Our expert shares insights on a range of items that bear witness to favorite pastimes and historic events, from baseball booklets to a presidential plate.
Our expert shares facts and figures about antiques.
Question: The label on this 4½-inch container indicates it once held 8 ounces of Butter Boy Sur-Nuf Popcorn. It looks nice on my kitchen shelf with other vintage food tins. There’s a slot in the tin lid so it can be used as a coin bank. What is the history behind this container?
Answer: Popcorn was one of the first variations of maize cultivated in Central America about 8,000 years ago. North American whalers most likely brought popcorn from Chile back to New England in the early 19th century. From there, its popularity spread rapidly. Unpopped popcorn was sold in containers like this before plastic bags became available. The coin slot at the top probably saved this container from being discarded after its contents were consumed. Ray G. Redding, a prominent resident of Mattoon, Illinois, grew popcorn and packaged it in containers like this one from the 1920s to the 1950s. Butter Boy Popcorn containers of this size are found priced from $15 to $40.
RESOURCE: “Why Do We Eat Popcorn at the Movies?” by Natasha Geiling, www.smithsonianmag.com.
Question: I was unable to find this embroidered pillow cover through an internet search. What can you find out about it, including its age?
Answer: The “V” in the picture signifies victory and dates the pillow cover to the World War II era. British Prime Minister Winston Churchill is widely credited with popularizing the symbolic hand gesture (index and middle finger extended, palm outward), and the“V for victory”symbol immediately caught on in the United States. Dogs and cats were popular subjects for commercial embroidery patterns of that era and were sometimes depicted wearing military uniforms. The origin of this patriotic pup is presently unknown, but the pattern was most likely printed on the pillow cover and was sold in stores as part of a kit to be embroidered at home. Finished pillow covers of this era can be found priced $20 to $40, depending on the quality of the handwork, the condition and the appeal of the subject matter.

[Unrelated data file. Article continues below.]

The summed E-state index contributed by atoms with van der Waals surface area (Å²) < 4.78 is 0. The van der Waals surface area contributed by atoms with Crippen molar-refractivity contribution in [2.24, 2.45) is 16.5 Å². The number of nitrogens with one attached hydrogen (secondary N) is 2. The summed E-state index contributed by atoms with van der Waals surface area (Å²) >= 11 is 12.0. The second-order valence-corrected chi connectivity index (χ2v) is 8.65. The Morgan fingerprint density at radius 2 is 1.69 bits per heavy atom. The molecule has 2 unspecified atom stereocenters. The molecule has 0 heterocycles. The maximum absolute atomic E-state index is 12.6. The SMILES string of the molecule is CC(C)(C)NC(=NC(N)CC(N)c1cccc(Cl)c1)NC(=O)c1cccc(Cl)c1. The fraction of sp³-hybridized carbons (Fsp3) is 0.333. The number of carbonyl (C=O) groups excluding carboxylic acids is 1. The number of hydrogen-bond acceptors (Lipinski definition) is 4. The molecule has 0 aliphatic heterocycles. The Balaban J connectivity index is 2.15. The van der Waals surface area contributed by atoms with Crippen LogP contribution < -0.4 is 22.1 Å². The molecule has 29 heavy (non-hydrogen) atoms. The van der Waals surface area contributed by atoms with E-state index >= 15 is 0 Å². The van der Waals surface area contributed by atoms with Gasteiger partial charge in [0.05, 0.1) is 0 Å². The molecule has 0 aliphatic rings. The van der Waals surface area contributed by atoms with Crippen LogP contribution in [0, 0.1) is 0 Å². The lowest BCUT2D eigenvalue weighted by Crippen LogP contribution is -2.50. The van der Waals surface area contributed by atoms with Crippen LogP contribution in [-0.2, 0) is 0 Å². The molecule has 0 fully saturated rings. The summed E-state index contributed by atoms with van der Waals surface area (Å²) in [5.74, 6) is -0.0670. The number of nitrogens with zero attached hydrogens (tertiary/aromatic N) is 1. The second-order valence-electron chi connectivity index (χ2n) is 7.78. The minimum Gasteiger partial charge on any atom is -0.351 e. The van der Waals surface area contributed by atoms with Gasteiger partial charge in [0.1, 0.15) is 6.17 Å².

RESOURCE: The Sewing Palette, “Vintage Embroidery Transfers,” www.sewingpalette.com.
Question: Knowing I’m a longtime baseball fan, a friend gave me two old guides published by The Sporting News in 1943 and 1954. Each is 6¾ inches high by 5 inches wide. They are complete but show signs of wear. How much are these publications worth?
Answer: Alfred H. Spink, a writer for the Missouri Republican newspaper, founded The Sporting News in 1886. Published in St. Louis, it became the dominant American publication covering baseball. By World War I, The Sporting News would be the only national baseball newspaper. In addition to its regular weekly tabloid, The Sporting News published baseball guides and record books, plus its annual Baseball Guide from 1942 through 2007. The 1943 Baseball Guide contains 350 pages filled with statistics, records, photos and drawings. Its wartime cover salutes the four branches of the U.S. Armed Forces. The Sporting News Dope Book, an annual publication that ran from 1948 through 1985, contains similar information. These softbound publications in used, very good condition sell for $20 to $35 apiece.
RESOURCE: Society for American Baseball Research, www.sabr.org.
Question: This print under glass shows the Battleship Maine in full color on one side and the outline of the ship exploding on the back. It is printed in black, yellow and red. What can you tell me about these unusual images?